The Ancient Egyptians did not believe that the world had been created out of nothing. Rather, they held the view that material of some kind had always existed. To them, the original creation was a process of shaping that formless material into an ordered world.
This was not a homogenous worldview held by all theologians. Rather, there were many versions regarding how this process happened. During the third millennium, the great religious centres at Heliopolis, Memphis and Hermopolis came together and reached an agreement on the essentials.
To them, the world had not been shaped by a god that had existed forever. Rather, what had existed forever was chaos. This chaos was described in negative terms. Despite difficulties in explaining what this chaos was, it was viewed as ‘not anything’; a negation of the present world that was in existence.
It was chaos that existed before the sky, the earth, humans, gods and even death. As a material form, chaos was a boundless ocean within which existed–in a latent state–the primal substance out of which the world would be formed.
Submerged within this chaos was the demiurge who would fashion the world. At this stage, however, the demiurge himself was pure potential. He was not yet aware of himself nor of the task that lay ahead.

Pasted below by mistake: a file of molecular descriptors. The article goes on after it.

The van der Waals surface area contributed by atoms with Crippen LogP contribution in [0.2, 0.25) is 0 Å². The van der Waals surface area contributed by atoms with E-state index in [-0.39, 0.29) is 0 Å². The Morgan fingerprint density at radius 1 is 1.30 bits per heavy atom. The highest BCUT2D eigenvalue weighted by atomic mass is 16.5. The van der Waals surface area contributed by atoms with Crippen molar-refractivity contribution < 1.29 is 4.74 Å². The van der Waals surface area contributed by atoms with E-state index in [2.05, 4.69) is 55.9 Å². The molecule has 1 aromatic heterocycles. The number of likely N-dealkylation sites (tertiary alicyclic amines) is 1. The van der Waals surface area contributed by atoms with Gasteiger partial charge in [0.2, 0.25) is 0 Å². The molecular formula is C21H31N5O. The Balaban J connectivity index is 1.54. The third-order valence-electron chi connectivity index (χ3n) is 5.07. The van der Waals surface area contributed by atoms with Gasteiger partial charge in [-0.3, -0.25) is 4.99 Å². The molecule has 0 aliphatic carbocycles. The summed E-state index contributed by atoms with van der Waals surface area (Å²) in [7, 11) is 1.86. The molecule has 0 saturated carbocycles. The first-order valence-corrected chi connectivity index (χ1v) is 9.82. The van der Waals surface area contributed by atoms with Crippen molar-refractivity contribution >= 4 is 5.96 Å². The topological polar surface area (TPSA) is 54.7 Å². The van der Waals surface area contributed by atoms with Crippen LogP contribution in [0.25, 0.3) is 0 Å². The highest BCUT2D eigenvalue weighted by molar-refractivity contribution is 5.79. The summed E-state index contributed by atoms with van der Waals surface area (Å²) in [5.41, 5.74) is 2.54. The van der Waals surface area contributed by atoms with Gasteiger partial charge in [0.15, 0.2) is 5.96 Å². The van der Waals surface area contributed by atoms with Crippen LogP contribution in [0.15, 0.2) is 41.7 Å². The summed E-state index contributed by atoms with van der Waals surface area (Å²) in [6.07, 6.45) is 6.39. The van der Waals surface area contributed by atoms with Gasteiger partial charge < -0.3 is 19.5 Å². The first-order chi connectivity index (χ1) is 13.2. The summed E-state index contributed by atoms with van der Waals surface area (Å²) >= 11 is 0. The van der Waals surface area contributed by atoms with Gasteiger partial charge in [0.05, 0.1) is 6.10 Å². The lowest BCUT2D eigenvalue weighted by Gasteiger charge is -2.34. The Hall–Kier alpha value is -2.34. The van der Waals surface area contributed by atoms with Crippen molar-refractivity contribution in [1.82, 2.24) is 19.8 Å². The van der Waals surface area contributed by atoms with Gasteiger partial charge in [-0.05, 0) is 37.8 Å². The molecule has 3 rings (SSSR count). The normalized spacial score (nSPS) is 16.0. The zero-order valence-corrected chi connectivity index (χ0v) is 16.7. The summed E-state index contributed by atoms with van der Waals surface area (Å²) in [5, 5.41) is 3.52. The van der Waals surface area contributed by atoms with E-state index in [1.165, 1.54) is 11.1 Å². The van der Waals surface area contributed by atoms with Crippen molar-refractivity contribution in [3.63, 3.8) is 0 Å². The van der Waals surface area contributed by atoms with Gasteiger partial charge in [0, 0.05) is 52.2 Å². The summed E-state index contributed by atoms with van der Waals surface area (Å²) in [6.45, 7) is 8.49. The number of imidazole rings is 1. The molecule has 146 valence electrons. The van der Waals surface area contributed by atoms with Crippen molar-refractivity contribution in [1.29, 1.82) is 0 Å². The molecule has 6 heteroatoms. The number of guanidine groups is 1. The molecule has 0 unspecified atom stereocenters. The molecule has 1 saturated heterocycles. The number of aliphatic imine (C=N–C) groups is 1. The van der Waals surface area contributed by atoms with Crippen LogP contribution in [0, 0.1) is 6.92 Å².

Regarding the first step in the making the world, there was widespread consensus. At a certain point in time, which was known was The First Time, a tiny island rose out of the water. It was the primordial mound.
The chaos was known as ‘The Nun’. It existed before there was any god. It was not an active force–even if he was known as ‘The Father of the Gods’. The organisation and ordering of the world had to be done by the demiurge. The demiurge embodied the process of differentiation and definition. Chaos was boundless. Boundaries to the ordered world began to emerge with the demiurge.
The demiurge brought light where there had only been darkness. In the light, things could exist separately. Through the work of the demiurge, Oneness was transformed into multiplicity. The demiurge was envisaged as ‘the One who makes himself into millions’.
The theologians of Heliopolis and Hermopolis held that the demiurge was the Solar God Ra. Those of Memphis, however, believed that he was the Earth God Ptah. The demiurge came into full existence at the moment when the primordial mound emerged. When he was in the primordial darkness, he was in a state of inertia. When he became aware of himself, he transformed himself and the world around him.
The demiurge was neither begotten of any father nor conceived by any mother. Of his own volition, he gave himself a body and entered into active–as opposed to latent–existence.